Leading Across Boundaries
“This is a strange and paradoxical time,” says moderator Peter Senge, in which people live “more and more in each other’s backyard”-- interdependent globally but also fragmented by economics and politics. Senge believes “working across boundaries is the defining challenge” of our era.
Is there a Crisis in World Journalism? Dr Fred Mudhai
Okoth Fred Mudhai is a Senior Lecturer in Journalism and Global Media/Communication at Coventry University, UK. He has written research papers and memos on ICT and politics as a member of the IT and Civil Society Network of the IT and International Cooperation Program, US Social Science Research Council (2003-2005). At the Tunis (2005) World Summit on the Information Society, he received a Media Award by Panos London and Global Knowledge Partnership. He was also a category runner-up in the 2007
Conflict in the Boardroom
Politicians may publicly fall out, but what happens behind closed doors in the boardroom? Professor Andrew Kakabadse examines conflict at the top.
Thinking About Politics: American Government in Associational Perspective
The goal of this textbook is to provide students with a comprehensive survey of the American political system and with a framework for analyzing its processes and functions. It will appeal to instructors of introductory American government courses who wish to take students beyond a traditional institutional orientation. Throughout the text, the various dimensions of American politics are integrated into an analytical framework designed to stimulate thoughtful understanding of the political world
Extreme Global Makeover
Modernization is an important issue in the New York State Global History and Geography curriculum. Students are expected to understand how modernization may impact such areas as society, politics, the economy, and the environment. In the Global History and Geography curriculum, a study of historical examples of modernization includes examples of attempts to transform society, such as the Meiji Restoration or Kemal Ataturk. In this lesson, two PBS WIDE ANGLE documentaries -- "To Have and Have Not
4 Taking the point: identifying key ideas As earlier activities have demonstrated, active reading and note taking often come hand-in-hand. In order to read effectively we often have to jot down the main ideas and key words introduced in the text. We might also note down one or two questions as we go along to assist in the ‘thinking’ part of the process. But, like reading, note taking comes in all shapes and sizes, and different kinds of notes can be useful for different purposes. Moreover, good note taking, like purposeful,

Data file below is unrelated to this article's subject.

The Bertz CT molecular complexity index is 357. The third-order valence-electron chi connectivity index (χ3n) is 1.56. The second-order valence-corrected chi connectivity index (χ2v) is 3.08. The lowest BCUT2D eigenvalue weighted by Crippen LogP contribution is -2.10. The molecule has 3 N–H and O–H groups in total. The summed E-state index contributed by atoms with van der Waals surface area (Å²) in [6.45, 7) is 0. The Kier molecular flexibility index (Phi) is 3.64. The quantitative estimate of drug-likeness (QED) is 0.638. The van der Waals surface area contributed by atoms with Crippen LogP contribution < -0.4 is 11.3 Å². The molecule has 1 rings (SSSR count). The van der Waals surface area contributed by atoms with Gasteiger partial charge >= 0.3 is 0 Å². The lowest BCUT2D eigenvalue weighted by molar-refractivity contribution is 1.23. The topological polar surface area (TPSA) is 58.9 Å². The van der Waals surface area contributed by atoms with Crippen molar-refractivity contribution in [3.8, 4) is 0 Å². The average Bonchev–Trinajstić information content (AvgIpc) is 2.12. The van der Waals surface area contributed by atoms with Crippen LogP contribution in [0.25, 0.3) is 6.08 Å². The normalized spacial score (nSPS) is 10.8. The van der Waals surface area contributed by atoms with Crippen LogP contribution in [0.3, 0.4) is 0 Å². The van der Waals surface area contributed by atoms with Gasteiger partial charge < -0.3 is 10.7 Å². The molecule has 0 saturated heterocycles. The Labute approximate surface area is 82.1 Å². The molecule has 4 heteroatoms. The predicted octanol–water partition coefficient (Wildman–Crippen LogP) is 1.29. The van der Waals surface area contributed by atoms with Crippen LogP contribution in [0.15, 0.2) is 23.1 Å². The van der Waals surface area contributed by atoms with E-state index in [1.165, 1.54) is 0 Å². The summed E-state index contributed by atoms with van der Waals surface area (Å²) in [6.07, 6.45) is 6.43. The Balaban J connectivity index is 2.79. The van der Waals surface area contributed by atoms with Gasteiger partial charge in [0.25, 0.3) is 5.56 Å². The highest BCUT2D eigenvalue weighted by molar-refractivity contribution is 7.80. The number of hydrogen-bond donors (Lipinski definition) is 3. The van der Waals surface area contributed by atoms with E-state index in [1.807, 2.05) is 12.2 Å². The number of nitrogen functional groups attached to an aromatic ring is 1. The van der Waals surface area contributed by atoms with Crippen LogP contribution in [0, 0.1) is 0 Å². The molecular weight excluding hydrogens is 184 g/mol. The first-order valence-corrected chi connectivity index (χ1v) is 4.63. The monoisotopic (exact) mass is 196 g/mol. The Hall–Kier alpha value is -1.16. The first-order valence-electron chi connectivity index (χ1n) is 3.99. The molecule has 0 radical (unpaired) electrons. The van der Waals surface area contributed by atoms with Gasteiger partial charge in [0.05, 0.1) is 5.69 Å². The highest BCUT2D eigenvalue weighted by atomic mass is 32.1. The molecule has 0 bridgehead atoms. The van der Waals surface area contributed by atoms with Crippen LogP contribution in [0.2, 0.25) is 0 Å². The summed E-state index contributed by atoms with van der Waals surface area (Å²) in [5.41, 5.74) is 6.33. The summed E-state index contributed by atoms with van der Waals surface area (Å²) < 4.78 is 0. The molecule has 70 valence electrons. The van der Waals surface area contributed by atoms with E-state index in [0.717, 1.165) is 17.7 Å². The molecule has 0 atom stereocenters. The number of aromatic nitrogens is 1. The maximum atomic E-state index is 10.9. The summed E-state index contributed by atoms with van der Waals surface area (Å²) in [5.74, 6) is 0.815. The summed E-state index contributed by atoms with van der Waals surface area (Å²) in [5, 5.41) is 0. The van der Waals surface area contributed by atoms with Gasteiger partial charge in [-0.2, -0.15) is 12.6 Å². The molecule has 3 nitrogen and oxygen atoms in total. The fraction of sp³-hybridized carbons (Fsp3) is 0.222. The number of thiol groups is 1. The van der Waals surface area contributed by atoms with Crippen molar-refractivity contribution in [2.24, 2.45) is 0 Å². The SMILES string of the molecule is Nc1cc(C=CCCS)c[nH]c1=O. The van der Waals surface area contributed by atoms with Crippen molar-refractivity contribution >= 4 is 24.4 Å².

As earlier activities have demonstrated, active reading and note taking often come hand-in-hand. In order to read effectively we often have to jot down the main ideas and key words introduced in the text. We might also note down one or two questions as we go along to assist in the ‘thinking’ part of the process. But, like reading, note taking comes in all shapes and sizes, and different kinds of notes can be useful for different purposes. Moreover, good note taking, like purposeful,
Tekstopmaak in Microsoft Word 2007 : Oefening Stappenplan om een tekst in Microsoft Word 2007 op te maken. Naast de stappenplannen is er ook een voorbeeldtekst over Michael Schumacher. Deze tekst kunnen de leerlingen opmaken om hun …
Stappenplan om een tekst in Microsoft Word 2007 op te maken. Naast de stappenplannen is er ook een voorbeeldtekst over Michael Schumacher. Deze tekst kunnen de leerlingen opmaken om hun …
21A.212 Myth, Ritual, and Symbolism (MIT)
Human beings are symbol-making as well as tool-making animals. We understand our world and shape our lives in large part by assigning meanings to objects, beings, and persons; by connecting things together in symbolic patterns; and by creating elaborate forms of symbolic action and narrative. In this introductory subject we consider how symbols are created and structured; how they draw on and give meaning to different domains of the human world; how they are woven into politics, family life
Honorary Degree Ceremony 2010 (audio slideshow)
Eight distinguished individuals received honorary degrees from the University of Cambridge in June 2010. The honorary degree is the highest honour that the University can bestow. This year the honorands were recognised for their outstanding efforts in music, literature, science, mathematics, politics and business. Here they tell us how they feel about gaining this prestigious degree.
Maarten Hajer: Reframing Climate Policy
Professor Maarten Hajer (Director of the Netherlands Environmental Assessment Agency and Professor of Public Policy at the University of Amsterdam), 'Reframing Climate Policy: Reflections on Science, Politics and the Role of the State'. Professor Hajer was delivering the keynote address at the conference 'Democratising Futures' (28 May). Part of the Mellon Sawyer sponsored seminar series 'Modelling Futures: Understanding Risk and Uncertainty'.